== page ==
What's in this Area?
As you drop off of the summit, you are on a large convex slope that is about 38°. This face is almost due East, so it tends to get sun pretty early. In the late spring, this slope can easily be corn by 9:30am at the top, so plan to be up there early. There are very few hazards on the top section, as there are no rocks or trees that are really poking through.
Depending on the size of the group, and your time frame, a lot of people will go back up and do multiple laps on the East Face from above the headwall, as this is where the most open terrain is. Once you get to the headwall, you need to keep a vigilant eye for the convexities and the sliding snow. These slopes measure at close to 45° and have been getting sun from the very first light. The tend to slide regularly, but as the snow gets heavier, they could probably do some damage. There are a few descent options to pick, that all wrap around the lake and back to the main gully.
There used to be an old mining cabin, that you can still see the remanants of just above the upper lake.
After the lakes, if you are done for the day, you should head to the right, so you can avoid the willows and connect back up with teh Crystal Lakes Road. You can take the road all the way back down to the trailhead if there is snow.[more]
Vail Pass has a variety of terrain that is great for skiers. The south side of highway 70 is accessible to snowmobilers, and the terrain for skiers is very diverse. There are mellow meadows and large cliffs. From Wikipedia: Vail Pass (10,662 feet, 3249 m) is a high mountain pass in the Rocky Mountains of central Colorado. The pass was named for Charles Vail, a highway engineer. Vail Pass lies on the boundary between Eagle and Summit counties, between Vail on the west and Dillon on the east. It provides the route of Interstate 70 (and earlier U.S. Highway 6) between the upper basins of the Eagle River and the Blue River, both tributaries of the Colorado River. Black Gore Creek, a tributary of Gore Creek, in the watershed of the Eagle, descends from the north side of the pass towards the town of Vail. West Tenmile Creek, in the watershed of the Blue, descends from the south side. The pass is significantly steep on either side (7 to 8%), and two runaway truck ramps are available on the west bound side for truckers with brake failures. The pass was not a traditional historical route of the Rockies. Prior to 1940, the most common route westward was over nearby Shrine Pass, just to the south, which leads to the town of the Red Cliff in the upper Eagle Valley. In 1940, the construction of U.S. Highway 6 bypassed Shrine Pass in favor of the current route to the valley of Gore Creek.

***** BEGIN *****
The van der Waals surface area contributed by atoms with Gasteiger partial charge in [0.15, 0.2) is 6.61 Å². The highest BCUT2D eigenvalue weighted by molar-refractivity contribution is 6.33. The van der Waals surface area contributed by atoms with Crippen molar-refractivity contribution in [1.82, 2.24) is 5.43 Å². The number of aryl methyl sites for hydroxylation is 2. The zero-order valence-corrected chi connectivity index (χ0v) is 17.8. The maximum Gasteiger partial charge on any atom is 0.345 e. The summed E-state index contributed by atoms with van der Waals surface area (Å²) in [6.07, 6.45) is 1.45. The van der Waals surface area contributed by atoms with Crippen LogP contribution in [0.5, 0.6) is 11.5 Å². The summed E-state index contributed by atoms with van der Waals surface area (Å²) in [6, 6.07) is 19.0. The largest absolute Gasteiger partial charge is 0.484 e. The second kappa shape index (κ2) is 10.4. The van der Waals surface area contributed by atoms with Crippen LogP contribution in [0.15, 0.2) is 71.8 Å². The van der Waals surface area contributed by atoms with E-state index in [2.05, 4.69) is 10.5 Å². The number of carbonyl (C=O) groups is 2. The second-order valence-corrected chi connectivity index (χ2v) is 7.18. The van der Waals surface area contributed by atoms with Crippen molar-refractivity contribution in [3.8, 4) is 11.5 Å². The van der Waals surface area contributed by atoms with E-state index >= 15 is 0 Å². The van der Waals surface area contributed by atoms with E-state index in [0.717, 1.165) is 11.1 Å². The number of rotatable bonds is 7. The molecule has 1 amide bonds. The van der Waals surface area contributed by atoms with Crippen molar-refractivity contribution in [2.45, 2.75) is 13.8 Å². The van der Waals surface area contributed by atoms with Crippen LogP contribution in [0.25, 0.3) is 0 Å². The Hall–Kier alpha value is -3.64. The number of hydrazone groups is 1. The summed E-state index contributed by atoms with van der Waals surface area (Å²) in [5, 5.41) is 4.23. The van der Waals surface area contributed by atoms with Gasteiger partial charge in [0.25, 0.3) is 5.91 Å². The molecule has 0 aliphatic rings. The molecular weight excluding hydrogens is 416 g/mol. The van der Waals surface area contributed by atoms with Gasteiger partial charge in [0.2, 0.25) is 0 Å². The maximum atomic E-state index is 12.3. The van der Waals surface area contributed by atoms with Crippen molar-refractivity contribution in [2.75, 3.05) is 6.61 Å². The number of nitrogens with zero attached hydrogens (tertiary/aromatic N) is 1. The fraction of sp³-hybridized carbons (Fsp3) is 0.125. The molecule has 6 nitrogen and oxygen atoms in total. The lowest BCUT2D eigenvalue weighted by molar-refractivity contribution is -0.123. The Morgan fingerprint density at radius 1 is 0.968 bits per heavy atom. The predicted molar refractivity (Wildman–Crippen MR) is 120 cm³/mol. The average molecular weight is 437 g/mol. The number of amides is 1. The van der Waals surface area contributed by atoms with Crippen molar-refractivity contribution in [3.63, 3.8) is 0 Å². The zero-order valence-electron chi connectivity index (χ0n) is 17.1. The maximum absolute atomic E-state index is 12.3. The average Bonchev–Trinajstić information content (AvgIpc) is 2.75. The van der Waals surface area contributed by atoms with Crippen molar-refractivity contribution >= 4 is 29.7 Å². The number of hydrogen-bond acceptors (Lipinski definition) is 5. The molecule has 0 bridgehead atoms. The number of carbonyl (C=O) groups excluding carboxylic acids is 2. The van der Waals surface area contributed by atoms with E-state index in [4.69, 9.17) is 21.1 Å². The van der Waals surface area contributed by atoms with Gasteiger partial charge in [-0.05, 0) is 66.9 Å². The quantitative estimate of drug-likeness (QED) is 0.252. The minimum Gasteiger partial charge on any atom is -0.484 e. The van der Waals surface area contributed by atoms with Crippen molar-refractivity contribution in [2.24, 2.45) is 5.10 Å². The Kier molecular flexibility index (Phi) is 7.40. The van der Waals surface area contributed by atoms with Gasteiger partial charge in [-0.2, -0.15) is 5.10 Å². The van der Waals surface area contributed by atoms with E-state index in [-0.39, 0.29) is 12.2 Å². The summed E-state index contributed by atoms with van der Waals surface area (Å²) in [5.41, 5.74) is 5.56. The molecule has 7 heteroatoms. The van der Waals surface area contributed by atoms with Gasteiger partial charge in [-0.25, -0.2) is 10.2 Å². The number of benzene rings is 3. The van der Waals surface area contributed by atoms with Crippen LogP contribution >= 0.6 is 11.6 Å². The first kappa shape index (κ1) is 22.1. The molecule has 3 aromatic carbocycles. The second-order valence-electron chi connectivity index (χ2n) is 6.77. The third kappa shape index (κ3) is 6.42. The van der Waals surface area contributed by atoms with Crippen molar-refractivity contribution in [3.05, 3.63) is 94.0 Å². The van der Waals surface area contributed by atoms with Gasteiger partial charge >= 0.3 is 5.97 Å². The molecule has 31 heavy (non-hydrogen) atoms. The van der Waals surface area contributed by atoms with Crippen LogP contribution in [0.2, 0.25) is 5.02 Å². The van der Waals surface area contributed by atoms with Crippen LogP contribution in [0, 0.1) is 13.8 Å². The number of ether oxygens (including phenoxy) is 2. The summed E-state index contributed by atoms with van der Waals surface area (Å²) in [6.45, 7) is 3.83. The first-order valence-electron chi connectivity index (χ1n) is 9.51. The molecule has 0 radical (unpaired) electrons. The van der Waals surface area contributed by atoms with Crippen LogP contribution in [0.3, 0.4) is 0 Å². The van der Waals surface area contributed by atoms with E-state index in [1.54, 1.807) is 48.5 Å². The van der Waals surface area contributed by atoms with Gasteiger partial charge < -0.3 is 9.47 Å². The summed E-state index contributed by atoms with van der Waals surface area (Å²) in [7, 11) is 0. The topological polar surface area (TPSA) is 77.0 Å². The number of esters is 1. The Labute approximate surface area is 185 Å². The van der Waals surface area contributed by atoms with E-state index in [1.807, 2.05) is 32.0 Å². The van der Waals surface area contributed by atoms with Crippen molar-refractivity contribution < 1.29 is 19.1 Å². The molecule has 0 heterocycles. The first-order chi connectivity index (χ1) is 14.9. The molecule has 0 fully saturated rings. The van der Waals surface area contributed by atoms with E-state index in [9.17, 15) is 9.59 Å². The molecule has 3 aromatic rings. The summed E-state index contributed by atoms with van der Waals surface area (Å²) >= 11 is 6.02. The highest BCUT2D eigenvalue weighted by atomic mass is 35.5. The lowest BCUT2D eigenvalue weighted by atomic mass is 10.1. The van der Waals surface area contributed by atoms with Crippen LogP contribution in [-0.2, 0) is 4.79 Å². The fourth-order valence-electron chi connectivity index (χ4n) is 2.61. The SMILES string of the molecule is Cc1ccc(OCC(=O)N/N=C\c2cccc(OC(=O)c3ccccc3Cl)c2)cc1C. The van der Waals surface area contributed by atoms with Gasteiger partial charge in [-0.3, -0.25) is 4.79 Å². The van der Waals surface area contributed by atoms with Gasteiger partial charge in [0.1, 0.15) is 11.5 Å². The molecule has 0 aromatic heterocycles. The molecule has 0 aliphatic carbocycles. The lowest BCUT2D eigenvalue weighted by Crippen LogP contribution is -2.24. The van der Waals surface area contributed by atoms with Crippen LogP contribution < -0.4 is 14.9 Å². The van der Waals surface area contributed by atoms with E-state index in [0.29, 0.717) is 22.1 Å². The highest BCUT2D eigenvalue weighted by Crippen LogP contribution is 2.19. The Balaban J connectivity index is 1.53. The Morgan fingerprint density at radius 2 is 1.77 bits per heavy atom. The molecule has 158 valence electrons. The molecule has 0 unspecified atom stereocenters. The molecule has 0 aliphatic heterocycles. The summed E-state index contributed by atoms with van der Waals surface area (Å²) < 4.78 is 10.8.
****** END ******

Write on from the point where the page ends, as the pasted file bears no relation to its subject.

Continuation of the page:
How to Get There
From Denver: Take I-70 West for about 80 miles. From Utah: Take I-70 East